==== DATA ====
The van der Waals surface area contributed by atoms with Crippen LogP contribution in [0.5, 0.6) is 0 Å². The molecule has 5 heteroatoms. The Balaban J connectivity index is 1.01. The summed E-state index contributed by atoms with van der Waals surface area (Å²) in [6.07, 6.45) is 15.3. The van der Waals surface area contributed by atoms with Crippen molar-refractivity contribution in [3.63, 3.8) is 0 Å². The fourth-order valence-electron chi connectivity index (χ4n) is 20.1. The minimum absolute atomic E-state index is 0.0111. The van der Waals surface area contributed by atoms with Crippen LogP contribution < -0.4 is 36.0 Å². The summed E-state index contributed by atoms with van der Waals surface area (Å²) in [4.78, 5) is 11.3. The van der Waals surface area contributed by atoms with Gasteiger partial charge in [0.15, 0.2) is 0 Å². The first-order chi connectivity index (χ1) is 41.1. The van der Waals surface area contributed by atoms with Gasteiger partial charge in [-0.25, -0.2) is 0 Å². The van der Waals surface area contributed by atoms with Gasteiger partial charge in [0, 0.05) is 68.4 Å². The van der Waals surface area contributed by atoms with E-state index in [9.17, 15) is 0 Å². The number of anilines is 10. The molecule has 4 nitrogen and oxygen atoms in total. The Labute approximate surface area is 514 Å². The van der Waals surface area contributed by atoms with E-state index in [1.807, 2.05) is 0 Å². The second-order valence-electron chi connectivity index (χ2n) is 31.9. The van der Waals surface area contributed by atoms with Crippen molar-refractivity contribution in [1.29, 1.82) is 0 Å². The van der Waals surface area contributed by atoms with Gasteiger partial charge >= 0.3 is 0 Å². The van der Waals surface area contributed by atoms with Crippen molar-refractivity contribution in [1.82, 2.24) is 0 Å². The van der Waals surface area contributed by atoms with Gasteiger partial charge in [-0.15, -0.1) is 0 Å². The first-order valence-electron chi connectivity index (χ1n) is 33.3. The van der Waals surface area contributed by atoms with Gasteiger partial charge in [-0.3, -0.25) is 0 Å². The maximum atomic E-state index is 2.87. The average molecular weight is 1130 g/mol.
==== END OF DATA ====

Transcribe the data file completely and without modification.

The van der Waals surface area contributed by atoms with Crippen LogP contribution in [0.5, 0.6) is 0 Å². The molecule has 5 heteroatoms. The Balaban J connectivity index is 1.01. The summed E-state index contributed by atoms with van der Waals surface area (Å²) in [6.07, 6.45) is 15.3. The van der Waals surface area contributed by atoms with Crippen molar-refractivity contribution in [3.63, 3.8) is 0 Å². The fourth-order valence-electron chi connectivity index (χ4n) is 20.1. The minimum absolute atomic E-state index is 0.0111. The van der Waals surface area contributed by atoms with Crippen LogP contribution < -0.4 is 36.0 Å². The summed E-state index contributed by atoms with van der Waals surface area (Å²) in [4.78, 5) is 11.3. The van der Waals surface area contributed by atoms with Gasteiger partial charge in [0.15, 0.2) is 0 Å². The first-order chi connectivity index (χ1) is 41.1. The van der Waals surface area contributed by atoms with Gasteiger partial charge in [-0.25, -0.2) is 0 Å². The van der Waals surface area contributed by atoms with Gasteiger partial charge in [0, 0.05) is 68.4 Å². The van der Waals surface area contributed by atoms with E-state index in [9.17, 15) is 0 Å². The number of anilines is 10. The molecule has 4 nitrogen and oxygen atoms in total. The Labute approximate surface area is 514 Å². The van der Waals surface area contributed by atoms with E-state index in [1.807, 2.05) is 0 Å². The second-order valence-electron chi connectivity index (χ2n) is 31.9. The van der Waals surface area contributed by atoms with Crippen molar-refractivity contribution in [1.29, 1.82) is 0 Å². The van der Waals surface area contributed by atoms with Gasteiger partial charge >= 0.3 is 0 Å². The van der Waals surface area contributed by atoms with Crippen molar-refractivity contribution in [1.82, 2.24) is 0 Å². The van der Waals surface area contributed by atoms with Gasteiger partial charge in [-0.15, -0.1) is 0 Å². The first-order valence-electron chi connectivity index (χ1n) is 33.3. The van der Waals surface area contributed by atoms with Gasteiger partial charge in [-0.3, -0.25) is 0 Å². The maximum atomic E-state index is 2.87. The average molecular weight is 1130 g/mol.